Harvard and Yale often spring to mind when it comes to educating the country’s top doctors, lawyers and politicians — but engineers, not as often. That may change. Harvard established a separate school last year, and now Yale has opened the doors of its new school of engineering and applied science. According to Yale’s president, Richard C. Levin, it’s “part of our broader strategy of enhancing Yale’s excellence in science and technology.” Also underway are plans for an expanded complex, likely to house the nanotechnology and quantum engineering facilities.

Yale has made history in another way, as well — by appointing its first female dean of engineering, T. Kyle Vanderlick. “We need to build a better culture of engineering on campus,” the new dean told the Yale Daily News. “[Students] need to feel like they’re part of something special and unique.” To help meet this goal, she aims to increase engineering faculty by 17 percent over the next five years to a total of 70. —TG



Washington, D.C., ranks among the top five U.S. cities in high-tech employment, with the most engineering services positions — 44,400 — and most computer systems design jobs — 137,100 — according to the American Electronics Association report Cybercities 2008. Nearby Arlington, Va., houses the largest concentration of science research agencies in the country, including the National Science Foundation. Yet the metropolitan area still lacks the renown of high-tech sectors like California’s Silicon Valley or Boston’s Route 128.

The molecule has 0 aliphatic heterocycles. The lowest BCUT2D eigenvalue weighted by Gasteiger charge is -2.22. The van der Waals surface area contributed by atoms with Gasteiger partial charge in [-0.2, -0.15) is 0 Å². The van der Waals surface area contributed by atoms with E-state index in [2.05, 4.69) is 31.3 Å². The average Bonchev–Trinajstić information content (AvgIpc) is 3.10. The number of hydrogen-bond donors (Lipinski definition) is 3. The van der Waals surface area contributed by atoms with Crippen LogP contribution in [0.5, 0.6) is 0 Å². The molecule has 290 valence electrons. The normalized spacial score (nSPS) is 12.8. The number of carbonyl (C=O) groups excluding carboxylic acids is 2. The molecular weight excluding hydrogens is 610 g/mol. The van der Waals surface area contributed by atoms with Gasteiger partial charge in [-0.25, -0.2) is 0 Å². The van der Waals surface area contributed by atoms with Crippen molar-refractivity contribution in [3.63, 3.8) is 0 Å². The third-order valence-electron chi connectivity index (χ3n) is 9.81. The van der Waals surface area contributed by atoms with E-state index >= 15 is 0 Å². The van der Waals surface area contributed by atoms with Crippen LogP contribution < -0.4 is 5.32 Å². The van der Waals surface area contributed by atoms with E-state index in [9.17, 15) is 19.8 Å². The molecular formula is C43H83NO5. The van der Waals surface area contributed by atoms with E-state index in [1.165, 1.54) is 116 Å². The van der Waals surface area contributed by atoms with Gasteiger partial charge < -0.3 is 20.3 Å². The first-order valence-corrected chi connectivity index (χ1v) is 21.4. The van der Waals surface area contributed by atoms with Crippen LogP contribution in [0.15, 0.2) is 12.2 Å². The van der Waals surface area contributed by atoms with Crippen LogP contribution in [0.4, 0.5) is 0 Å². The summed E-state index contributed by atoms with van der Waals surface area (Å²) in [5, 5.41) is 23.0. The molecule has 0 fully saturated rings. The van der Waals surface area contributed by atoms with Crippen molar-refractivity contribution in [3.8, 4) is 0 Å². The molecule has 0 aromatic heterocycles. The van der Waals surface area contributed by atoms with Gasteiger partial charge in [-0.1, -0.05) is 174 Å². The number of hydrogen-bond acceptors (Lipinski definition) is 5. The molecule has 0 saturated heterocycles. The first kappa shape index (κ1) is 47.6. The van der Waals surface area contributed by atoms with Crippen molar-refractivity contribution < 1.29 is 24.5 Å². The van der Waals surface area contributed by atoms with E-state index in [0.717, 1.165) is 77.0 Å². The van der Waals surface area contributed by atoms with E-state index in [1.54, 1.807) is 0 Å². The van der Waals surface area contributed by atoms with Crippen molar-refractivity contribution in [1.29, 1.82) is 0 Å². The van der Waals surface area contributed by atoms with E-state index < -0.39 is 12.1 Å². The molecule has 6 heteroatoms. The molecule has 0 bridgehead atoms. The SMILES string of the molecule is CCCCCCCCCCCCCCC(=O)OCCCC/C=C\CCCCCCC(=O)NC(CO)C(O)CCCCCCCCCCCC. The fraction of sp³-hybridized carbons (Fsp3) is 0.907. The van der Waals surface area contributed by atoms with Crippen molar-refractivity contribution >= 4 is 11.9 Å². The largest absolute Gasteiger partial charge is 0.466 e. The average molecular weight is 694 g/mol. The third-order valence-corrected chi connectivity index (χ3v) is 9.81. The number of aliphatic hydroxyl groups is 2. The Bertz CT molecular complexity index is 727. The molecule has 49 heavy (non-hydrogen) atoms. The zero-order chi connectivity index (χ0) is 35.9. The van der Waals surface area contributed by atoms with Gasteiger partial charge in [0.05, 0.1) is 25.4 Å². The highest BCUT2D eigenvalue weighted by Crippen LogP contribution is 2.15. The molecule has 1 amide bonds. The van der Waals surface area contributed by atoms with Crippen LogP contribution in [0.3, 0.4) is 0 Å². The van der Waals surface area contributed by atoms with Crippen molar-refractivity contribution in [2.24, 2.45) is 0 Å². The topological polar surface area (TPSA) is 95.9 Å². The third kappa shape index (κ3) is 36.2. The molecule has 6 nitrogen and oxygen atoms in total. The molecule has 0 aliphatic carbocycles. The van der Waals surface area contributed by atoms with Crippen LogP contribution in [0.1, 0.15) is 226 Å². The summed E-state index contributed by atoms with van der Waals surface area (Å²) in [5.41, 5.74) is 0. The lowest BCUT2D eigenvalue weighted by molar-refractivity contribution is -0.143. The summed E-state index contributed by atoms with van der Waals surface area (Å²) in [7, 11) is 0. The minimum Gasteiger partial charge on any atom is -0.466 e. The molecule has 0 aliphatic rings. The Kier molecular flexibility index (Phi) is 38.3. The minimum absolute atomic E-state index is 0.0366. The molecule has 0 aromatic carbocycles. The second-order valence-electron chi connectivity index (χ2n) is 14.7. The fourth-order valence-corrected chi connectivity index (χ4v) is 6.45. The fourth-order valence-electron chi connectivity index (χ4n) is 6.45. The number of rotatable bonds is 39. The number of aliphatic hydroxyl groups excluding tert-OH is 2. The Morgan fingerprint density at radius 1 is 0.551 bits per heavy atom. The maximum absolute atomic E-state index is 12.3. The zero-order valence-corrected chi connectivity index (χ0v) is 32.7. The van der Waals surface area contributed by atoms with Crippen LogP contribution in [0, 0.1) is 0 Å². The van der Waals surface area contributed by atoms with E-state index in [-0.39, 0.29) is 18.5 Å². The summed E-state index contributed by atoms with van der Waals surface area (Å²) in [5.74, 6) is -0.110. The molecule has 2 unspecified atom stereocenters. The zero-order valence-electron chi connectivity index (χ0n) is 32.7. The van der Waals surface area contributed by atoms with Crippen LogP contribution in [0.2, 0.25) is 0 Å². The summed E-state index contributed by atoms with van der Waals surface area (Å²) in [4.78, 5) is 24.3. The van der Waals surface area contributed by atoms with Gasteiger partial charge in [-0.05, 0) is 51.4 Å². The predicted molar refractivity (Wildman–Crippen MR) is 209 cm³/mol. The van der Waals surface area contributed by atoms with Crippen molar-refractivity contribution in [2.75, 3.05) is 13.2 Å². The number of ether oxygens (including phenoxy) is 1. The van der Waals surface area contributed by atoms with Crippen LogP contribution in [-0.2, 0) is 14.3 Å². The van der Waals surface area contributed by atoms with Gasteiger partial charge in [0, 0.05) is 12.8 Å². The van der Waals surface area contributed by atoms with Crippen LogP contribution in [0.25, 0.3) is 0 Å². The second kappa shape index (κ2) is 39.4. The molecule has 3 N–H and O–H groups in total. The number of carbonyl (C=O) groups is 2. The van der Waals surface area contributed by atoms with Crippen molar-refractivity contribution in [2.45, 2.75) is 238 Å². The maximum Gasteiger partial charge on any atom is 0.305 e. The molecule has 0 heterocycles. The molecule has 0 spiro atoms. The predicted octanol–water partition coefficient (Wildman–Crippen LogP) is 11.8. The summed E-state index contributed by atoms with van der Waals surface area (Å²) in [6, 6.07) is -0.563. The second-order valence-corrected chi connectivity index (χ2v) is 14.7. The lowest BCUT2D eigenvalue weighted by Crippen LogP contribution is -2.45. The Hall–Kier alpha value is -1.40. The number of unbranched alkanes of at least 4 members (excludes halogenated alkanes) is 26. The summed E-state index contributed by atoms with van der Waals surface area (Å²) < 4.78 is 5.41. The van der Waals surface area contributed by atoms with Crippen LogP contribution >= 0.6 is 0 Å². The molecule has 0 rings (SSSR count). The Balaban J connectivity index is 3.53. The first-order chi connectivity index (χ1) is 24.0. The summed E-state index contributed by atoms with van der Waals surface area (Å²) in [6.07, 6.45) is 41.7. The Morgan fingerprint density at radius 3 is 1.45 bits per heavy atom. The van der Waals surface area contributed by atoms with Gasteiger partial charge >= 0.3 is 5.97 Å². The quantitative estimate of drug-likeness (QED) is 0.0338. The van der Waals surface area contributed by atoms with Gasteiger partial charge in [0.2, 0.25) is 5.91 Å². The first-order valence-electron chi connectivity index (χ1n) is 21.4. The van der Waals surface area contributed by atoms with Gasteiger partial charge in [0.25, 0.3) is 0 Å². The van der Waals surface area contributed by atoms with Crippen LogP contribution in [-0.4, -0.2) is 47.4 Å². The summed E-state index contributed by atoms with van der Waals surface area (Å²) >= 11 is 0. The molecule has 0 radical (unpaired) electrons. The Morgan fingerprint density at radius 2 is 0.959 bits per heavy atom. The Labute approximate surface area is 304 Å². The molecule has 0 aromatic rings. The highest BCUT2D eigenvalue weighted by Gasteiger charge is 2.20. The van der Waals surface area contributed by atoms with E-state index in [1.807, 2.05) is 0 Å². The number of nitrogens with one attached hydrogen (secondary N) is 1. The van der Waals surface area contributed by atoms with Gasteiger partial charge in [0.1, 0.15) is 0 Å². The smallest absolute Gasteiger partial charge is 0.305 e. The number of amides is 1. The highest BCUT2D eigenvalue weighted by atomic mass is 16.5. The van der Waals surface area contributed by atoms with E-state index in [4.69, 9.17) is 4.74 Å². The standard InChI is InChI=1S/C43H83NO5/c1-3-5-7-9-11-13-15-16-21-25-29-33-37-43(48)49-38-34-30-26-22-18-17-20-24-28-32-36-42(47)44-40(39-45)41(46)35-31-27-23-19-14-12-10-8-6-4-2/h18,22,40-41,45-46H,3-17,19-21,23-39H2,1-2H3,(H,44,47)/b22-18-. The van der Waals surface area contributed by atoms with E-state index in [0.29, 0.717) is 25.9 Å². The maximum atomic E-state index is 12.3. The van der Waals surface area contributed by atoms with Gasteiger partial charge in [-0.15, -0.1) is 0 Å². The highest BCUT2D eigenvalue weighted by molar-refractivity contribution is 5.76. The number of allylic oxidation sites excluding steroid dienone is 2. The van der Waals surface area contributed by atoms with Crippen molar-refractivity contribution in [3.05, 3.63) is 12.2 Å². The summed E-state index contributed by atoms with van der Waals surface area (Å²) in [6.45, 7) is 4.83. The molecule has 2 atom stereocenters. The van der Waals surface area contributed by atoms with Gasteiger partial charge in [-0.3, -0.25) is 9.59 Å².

The Chesapeake Crescent Innovation Alliance aims to change that, joining together government, university researchers and private industry to “drive regional prosperity and global competitiveness.” This academic initiative, led by the University of Maryland, the Virginia Polytechnic Institute, and George Mason, George Washington and Johns Hopkins universities, emphasizes public-private collaboration, as well as entrepreneurial development, investment and commercialization. —TG

“Once the cost of burning fossil fuels doubles, the
renewable energy options begin to look really good.”

—Jon G. McGowan, a mechanical engineer at the University of Massachusetts,
commenting on how energy prices can drive innovation